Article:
I have been a Britney Spears fan for more than two-thirds of my life. Raised on Top of the Pops and fixated on the Spice Girls, eight-year-old me was primed for the 1999 release of Spears’s debut single, the game-changing … Baby One More Time. I still remember going to Woolworths in Crystal Palace with my dad to buy the single on cassette, and my excitement as we played the song in the car on the way home. I don’t know exactly when I saw the video, Spears powerfully strutting down that high-school corridor – midriff exposed, hair in bunches – but I do remember that I was desperate to recreate that schoolgirl look. It was no surprise to my parents when, aged 13, I came out as gay.
While Spears’s music was a constant presence throughout my childhood and adolescence, my affinity didn’t mutate into devotion until I was in my late teens and she released her 2007 album, Blackout. Despite the media circus around her at the time, trailing her during a reported breakdown as if it were sport, here was this fascinating, dank, grungy pop record that eschewed soul-searching in favour of hedonism and raw sexuality. I was gripped, and soon I was frequenting fan forums, revisiting her back catalogue and exploring the treasure trove of online leaks.
By 2008, I would talk about Spears to anyone who would listen, constantly analysing her complicated personal situation or her praising her artistry, which is still so often overshadowed by her celebrity. I dragged my mother to see her 2009 comeback tour at the O2 Arena, bemusing her with my tears as Spears performed Piece of Me in a metal cage. If the opportunity arose at parties, I would put on playlists predominantly made up of her music, desperate to hear her utter “It’s Britney, bitch” one more time. When her seventh album Femme Fatale was released, I bribed my university housemates with Greggs sausage rolls so that I could play the record over and over again. My friends and family indulged me, but I know that they often found my Britney tunnel vision exhausting at best and irritating at worst. For me, being a fan of Britney Spears was a solitary endeavour.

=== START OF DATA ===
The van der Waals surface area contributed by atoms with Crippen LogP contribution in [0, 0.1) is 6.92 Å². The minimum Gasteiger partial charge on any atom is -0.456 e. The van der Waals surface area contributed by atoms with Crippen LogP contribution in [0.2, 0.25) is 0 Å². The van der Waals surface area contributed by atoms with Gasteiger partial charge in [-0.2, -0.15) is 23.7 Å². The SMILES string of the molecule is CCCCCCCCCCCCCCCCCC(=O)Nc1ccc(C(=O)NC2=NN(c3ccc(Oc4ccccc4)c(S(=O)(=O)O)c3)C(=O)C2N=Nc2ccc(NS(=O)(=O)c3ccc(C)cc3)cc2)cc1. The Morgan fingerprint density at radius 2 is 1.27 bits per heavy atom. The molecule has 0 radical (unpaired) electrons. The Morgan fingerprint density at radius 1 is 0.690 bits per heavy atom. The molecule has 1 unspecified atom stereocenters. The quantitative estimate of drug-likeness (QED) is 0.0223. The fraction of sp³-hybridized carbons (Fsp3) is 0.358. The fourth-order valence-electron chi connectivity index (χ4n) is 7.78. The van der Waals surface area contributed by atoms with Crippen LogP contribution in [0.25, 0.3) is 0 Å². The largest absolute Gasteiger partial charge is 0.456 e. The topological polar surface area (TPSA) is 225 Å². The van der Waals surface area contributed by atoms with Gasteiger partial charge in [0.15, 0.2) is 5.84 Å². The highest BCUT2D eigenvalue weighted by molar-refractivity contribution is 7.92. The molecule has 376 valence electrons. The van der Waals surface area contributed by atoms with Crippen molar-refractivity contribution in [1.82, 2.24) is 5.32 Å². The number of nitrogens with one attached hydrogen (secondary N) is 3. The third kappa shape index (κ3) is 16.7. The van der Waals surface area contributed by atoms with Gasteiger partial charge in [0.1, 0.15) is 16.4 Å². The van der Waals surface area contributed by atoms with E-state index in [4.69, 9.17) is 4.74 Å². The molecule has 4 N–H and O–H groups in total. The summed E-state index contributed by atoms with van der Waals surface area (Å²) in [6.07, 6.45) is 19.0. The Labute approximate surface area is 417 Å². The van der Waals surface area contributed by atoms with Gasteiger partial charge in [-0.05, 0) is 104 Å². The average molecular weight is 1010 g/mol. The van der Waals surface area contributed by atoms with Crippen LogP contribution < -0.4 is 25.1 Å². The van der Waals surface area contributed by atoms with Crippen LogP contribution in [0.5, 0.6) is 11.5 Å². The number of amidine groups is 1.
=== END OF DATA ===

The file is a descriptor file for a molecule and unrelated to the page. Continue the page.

That would change, but only after a period of intense unhappiness. Having always struggled with my mental health, I experienced a particularly bad depressive episode the year after I finished university. I was living with old school friends in a house share that had turned toxic. Completely lost and desperate, I tried to take my own life. I was lonely and adrift; I had no proper job and knew no other queer people. I didn’t see a way out of my isolation. I ended up moving out and cut myself off from almost everyone I knew.
But while I felt friendless IRL, online I started to connect with pop music fans, many of who were also LGBTQ. Being a Britney obsessive also led me to music blogs, and through them the Twitter accounts of music writers. One night I wound up accompanying one of these writers to a gig. Going for a drink afterwards, we bonded for hours over our shared love of Spears. It was probably the first time that I had ever met anyone who cared about her in the same way that I did.
We were soon inseparable and drew other fans into our orbit. I made more friends – many of whom I knew from discussions about Spears online – at queer club nights we went to together. I recall one night where I cried as the DJ played Lucky, overcome by the sense of connection I felt. As a group we would gather to watch Spears’s movie Crossroads, pore over her most iconic performances and debate what she should do next. I even travelled with one friend to see Spears’s Piece of Me Las Vegas residency, and when, a year later, she performed at the Apple Music festival and I wept during Work Bitch, no one I was with judged me.
Dealing with my mental health in the years since hasn’t been easy, but I credit those friendships and our shared devotion to the Princess of Pop for helping me rebuild my life. That fandom embraced me when I needed kindness the most and helped set me on course for my career, Spears becoming an integral aspect of my work as a writer. The natural course of life means that some of those relationships have lost their intensity, although I’m still in daily contact with one, amazing person who will eagerly discuss the minutiae of Spears’s career. Should the time ever come that I recreate that schoolgirl look, I know my friends will be there dressed up with me.
• In the UK, Samaritans can be contacted on 116 123 and the domestic abuse helpline is 0808 2000 247. In Australia, the crisis support service Lifeline is on 13 11 14 and the national family violence counselling service is on 1800 737 732. In the US, the suicide prevention lifeline is 1-800-273-8255 and the domestic violence hotline is 1-800-799-SAFE (7233). Other international helplines can be found via www.befrienders.org